Thursday, August 7, 2014

Camping and Boating--No Kids, No Relatives, No Friends. Is That Allowed?

Yes.  Apparently, it is.  Because I just returned home from a wonderful, fun, quick little camping and boating trip with DH.  Just DH.  And, as we figured out while we sat by the river on Tuesday evening, enjoying the solitude of a pretty much empty campground and nobody sharing our campsite, it is the first camping trip he and I have gone on in our entire 21 years of marriage that did not include at least one of our children, some relative, or a friend.

Wow.  Gotta love that!  Not lovin' that it has been so long since he and I claimed a tent site all to our selves, but lovin' that we finally were able to do so again.

It was kind of a snap decision, on Tuesday morning, that when he got home from work he and I would throw the camping and boating gear into the Suburban and take off for points northwest.  We would find a campsite at one of the National Forest Campgrounds when we got where we were going (hopefully before dark), then take his canoe and my kayak down the Little Manistee River on Wednesday.  On Thursday, I would get up and drive home (so, yeah, this little trip did require two vehicles), while he met up with a few friends for more canoeing and camping on another Northern Michigan river, then he and an increasingly larger group would move to yet another river and another campground for a big canoe/camp this weekend.  Two of our four kids (plus a few of their friends) are planning to head up Friday after work to meet DH and however many friends or relatives are there by then.  Saturday will be a big group float.

For a few weeks now, I have wavered back and forth over whether or not I was going on this Thursday throughSunday camping and canoeing trip.  Honestly, I'm still "peopled out", as I call it*, from hosting the family reunion, and the thought of being part of a group of 12-20 campers and boaters just didn't sound fun and relaxing.  Yet, I hadn't been in my kayak this year, and I hadn't been camping this year either.  Both of which I wanted to do. However, the whole group thing, with it's sheer body count and attendant noise and motion, and it's increasing lack of communication/order as the days got closer just was totally unappealing.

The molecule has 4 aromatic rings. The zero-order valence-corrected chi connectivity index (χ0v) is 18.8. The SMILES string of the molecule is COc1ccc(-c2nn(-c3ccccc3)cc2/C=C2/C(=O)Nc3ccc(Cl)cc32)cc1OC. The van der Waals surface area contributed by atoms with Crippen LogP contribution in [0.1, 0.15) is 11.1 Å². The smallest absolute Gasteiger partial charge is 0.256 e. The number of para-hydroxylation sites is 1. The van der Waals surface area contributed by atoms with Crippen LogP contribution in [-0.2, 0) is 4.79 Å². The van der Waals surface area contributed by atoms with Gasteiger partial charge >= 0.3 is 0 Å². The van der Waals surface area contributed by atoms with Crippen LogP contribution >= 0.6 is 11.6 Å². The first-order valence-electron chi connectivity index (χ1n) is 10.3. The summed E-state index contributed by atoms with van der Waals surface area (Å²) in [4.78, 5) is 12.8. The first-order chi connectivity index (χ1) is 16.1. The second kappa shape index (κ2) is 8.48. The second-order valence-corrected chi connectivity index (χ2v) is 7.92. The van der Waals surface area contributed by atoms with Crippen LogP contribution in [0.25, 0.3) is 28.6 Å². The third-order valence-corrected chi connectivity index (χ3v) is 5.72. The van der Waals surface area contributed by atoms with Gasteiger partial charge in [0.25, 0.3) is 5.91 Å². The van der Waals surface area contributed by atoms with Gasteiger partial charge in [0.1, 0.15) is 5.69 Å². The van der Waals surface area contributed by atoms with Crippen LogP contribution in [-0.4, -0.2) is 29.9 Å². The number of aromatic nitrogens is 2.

So, when DH called me from work on Tuesday and said he was thinking of heading out early for this trip, before anyone else from the group was able to go along, and did I want to join him for just a day or two, I jumped at it.  Taking a spur of the moment mini-vacation is one of the perks of not working this summer (I've only been working an hour or so a week at the horse farm since mid-June), and having kids old enough to stay home alone and take care of the homestead and animals in my absence.

We had a great time.  We found a beautiful campsite right on the Pine River.  There really were no other campers down in that 'rustic' part of the national forest campground on a Tuesday night, so it was like we had our very own wilderness and our very own river.  The sound of water gurgling over some rocks in the river lulled us to sleep.

our portable home

the beach/landing adjacent to our campsite

On Wednesday, we woke when we had had enough sleep (versus when the alarm clock went off to go to work, or when other campers woke us up with talking or activity--since there were no other campers!!).  We had a quick breakfast of yogurt and granola bars, loaded the small "river cooler" with beverages, venison hunter sticks, and cheese for lunch on the river, tossed a box of crackers in the dry bag, and off we went to the put in on the Little Manistee.

Many hours later, we arrived back at camp, relaxed, happy, and in my case, a little sunburnt (I forgot to pack sunscreen) from a day on the water.  We'd seen king salmon in the river, as well as a turtle, multiple types of dragon- and damselflies, several ducks, a muskrat, and a heron that just about kicked DH in the head because it took off out of the water so close to his canoe as he rounded a bend in the river.  We did not encounter a single other boat out on the water; so nobody to steer around or try to avoid being hit by, and without other boaters we saw more wildlife than when in a group.

Wednesday night's dinner was a cook-your-own affair involving brats, hot dogs, a hot dog fork and a campfire.  Slow, relaxed, no prep, no clean-up later, enough to eat for everyone, and no one fussing over not liking the menu. (Another benefit of not being part of a group, LOL.)

After dinner we sat by the campfire, enjoying the darkness, the quiet, the stars, until we felt sleepy enough; then retired to our tent for a great night's sleep accompanied by the sound of the river just a few yards outside the tent.

Ahhhh.  Definitely need to do that more often.

*"peopled out"  is a phrase I use with my immediate family when my introverted self has been through too much exposure to a number of people and I need to have some time that doesn't involve anyone I didn't marry (as in, DH) or give birth to directly or indirectly (my kids and grandkids).  A way of saying "hey, it's just us, or else I'm going to do my lone wolf disappearing act because I have reached the end of my ability to make polite conversation or otherwise deal nicely with people".

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